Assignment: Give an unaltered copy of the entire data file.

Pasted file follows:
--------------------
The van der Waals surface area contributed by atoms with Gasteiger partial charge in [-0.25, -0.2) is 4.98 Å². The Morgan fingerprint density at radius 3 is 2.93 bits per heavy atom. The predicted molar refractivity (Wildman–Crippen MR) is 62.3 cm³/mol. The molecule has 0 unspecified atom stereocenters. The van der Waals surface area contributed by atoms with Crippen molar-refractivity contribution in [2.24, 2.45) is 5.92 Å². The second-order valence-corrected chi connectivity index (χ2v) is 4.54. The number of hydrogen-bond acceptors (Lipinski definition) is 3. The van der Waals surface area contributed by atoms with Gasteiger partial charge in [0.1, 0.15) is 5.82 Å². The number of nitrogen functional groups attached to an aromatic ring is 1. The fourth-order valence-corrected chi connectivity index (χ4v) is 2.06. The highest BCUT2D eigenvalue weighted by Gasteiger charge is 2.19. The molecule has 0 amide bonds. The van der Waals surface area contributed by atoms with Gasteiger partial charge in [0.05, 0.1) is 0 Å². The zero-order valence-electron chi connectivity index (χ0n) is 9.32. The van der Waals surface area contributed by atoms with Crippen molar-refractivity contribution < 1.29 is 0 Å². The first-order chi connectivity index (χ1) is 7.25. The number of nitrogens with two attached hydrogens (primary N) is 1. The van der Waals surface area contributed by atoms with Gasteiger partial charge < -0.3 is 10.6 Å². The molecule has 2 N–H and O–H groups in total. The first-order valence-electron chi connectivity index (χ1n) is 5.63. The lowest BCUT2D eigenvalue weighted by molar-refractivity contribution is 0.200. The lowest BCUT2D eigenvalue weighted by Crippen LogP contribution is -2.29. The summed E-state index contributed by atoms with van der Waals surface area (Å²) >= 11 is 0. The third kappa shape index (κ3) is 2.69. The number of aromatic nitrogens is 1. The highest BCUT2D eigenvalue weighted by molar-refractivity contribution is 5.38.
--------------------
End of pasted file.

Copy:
The van der Waals surface area contributed by atoms with Gasteiger partial charge in [-0.25, -0.2) is 4.98 Å². The Morgan fingerprint density at radius 3 is 2.93 bits per heavy atom. The predicted molar refractivity (Wildman–Crippen MR) is 62.3 cm³/mol. The molecule has 0 unspecified atom stereocenters. The van der Waals surface area contributed by atoms with Crippen molar-refractivity contribution in [2.24, 2.45) is 5.92 Å². The second-order valence-corrected chi connectivity index (χ2v) is 4.54. The number of hydrogen-bond acceptors (Lipinski definition) is 3. The van der Waals surface area contributed by atoms with Gasteiger partial charge in [0.1, 0.15) is 5.82 Å². The number of nitrogen functional groups attached to an aromatic ring is 1. The fourth-order valence-corrected chi connectivity index (χ4v) is 2.06. The highest BCUT2D eigenvalue weighted by Gasteiger charge is 2.19. The molecule has 0 amide bonds. The van der Waals surface area contributed by atoms with Gasteiger partial charge in [0.05, 0.1) is 0 Å². The zero-order valence-electron chi connectivity index (χ0n) is 9.32. The van der Waals surface area contributed by atoms with Crippen molar-refractivity contribution < 1.29 is 0 Å². The first-order chi connectivity index (χ1) is 7.25. The number of nitrogens with two attached hydrogens (primary N) is 1. The van der Waals surface area contributed by atoms with Gasteiger partial charge < -0.3 is 10.6 Å². The molecule has 2 N–H and O–H groups in total. The first-order valence-electron chi connectivity index (χ1n) is 5.63. The lowest BCUT2D eigenvalue weighted by molar-refractivity contribution is 0.200. The lowest BCUT2D eigenvalue weighted by Crippen LogP contribution is -2.29. The summed E-state index contributed by atoms with van der Waals surface area (Å²) >= 11 is 0. The third kappa shape index (κ3) is 2.69. The number of aromatic nitrogens is 1. The highest BCUT2D eigenvalue weighted by molar-refractivity contribution is 5.38.